Alphand, the winner of the men's World Cup downhill title for the past two seasons, clocked 2min 0.51sec down the Italian resort's steep and icy Stelvio piste. "Its a great way to finish the year," said the 31-year- old Frenchman, who has now won eight World Cup races.
William Besse was second in 2:00.72 to become the first Swiss downhiller to step on the podium this season. Kristian Ghedina, Alphand's main rival after four downhills, was third in 2:01.18 and the first Italian on the podium in Bormio since the resort first hosted a race in 1993.
Ghedina, who like Alphand won in Val Gardena this month, was pleased but felt luck was not on his side. The Italian, bearded at Val Gardena but clean-shaven in Bormio, shared a room with compatriot Peter Runggaldier, who came down with a temperature overnight. Both had little sleep. "I was so tired this morning," Ghedina said. "My legs were burning on the lower part of the course."
Runggaldier started but did not have the strength to keep the racing line and skied out on the upper piste. He was not the only one, with five of the first eight men on the starting list failing to make the finish. The race organisers put extra water on the higher turns overnight to harden the piste and hold it together, and many of the racers found it hard to control their skis.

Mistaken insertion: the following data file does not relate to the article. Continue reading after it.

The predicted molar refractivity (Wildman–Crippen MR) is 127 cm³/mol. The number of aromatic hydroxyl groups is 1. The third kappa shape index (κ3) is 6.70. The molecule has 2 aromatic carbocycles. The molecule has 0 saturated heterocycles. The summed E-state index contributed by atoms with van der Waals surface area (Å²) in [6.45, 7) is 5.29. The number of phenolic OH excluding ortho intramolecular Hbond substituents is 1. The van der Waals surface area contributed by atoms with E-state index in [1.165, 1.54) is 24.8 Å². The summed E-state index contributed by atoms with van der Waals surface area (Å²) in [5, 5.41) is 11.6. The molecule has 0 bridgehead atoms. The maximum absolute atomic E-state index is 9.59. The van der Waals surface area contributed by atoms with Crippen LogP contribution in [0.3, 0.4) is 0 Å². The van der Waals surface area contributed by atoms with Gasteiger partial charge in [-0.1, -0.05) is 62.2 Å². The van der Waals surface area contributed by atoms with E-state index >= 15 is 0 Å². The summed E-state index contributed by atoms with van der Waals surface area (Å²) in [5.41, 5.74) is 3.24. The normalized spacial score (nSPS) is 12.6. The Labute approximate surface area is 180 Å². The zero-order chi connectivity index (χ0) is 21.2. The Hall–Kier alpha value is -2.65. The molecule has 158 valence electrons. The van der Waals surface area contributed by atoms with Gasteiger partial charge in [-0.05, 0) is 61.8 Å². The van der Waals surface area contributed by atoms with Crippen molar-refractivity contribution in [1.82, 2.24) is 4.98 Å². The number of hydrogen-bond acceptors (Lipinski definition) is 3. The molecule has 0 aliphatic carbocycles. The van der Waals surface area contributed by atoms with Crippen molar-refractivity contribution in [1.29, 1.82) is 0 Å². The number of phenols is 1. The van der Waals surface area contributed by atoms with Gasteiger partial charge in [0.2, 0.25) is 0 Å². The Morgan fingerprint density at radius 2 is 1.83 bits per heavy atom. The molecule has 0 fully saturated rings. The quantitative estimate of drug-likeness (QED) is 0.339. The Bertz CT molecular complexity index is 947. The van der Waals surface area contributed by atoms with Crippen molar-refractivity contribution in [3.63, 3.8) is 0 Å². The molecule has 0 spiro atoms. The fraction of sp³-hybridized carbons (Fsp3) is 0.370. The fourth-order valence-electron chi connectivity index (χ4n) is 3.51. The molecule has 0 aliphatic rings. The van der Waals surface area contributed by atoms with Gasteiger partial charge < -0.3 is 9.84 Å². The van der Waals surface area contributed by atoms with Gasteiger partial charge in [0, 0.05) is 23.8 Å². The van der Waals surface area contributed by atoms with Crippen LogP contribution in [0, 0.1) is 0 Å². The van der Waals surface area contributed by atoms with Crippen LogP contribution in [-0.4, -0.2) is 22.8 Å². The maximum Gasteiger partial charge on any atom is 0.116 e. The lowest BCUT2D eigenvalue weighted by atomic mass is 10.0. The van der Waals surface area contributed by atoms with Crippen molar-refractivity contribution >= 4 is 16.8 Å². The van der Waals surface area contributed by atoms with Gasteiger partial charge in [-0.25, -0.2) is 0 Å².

The overall World Cup leader Hans Knauss, starting first, almost fell at the Carcentina bend when his skis veered away from under his body. He retired half-way down the hill. Canada's Brian Stemmle skied out at the top, Runggaldier went after him, and Switzerland's Bruno Kernen crashed out. The world champion Patrick Ortlieb did not start due to a stomach bug.
Alphand said he had been struck by how Austria's Josef Strobl had attacked the piste before he went down. "I thought these young guys are really crazy," Alphand said. "I surprised myself. I didn't think I could be so aggressive. When you have as much experience as me it is much harder to ski to the limit than before." The downhillers now have a rest until 11 January in Chamonix, France.
In the women's World Cup slalom in Semmering, Austria, the Italian racer Deborah Compagnoni scored the first World Cup victory of her career. Two near-perfect runs down an icy piste earned her a triumph by more than a full second.
Compagnoni, who has won Olympics golds in giant slalom and super-G, kept her composure in bitter temperatures of minus 17 to take both runs for a total time of 1min 42.94sec.
The Austrian-born New Zealander Claudia Riegler, the winner of the first two slaloms of the season, improved three positions in the second run to snatch third place.Reuse content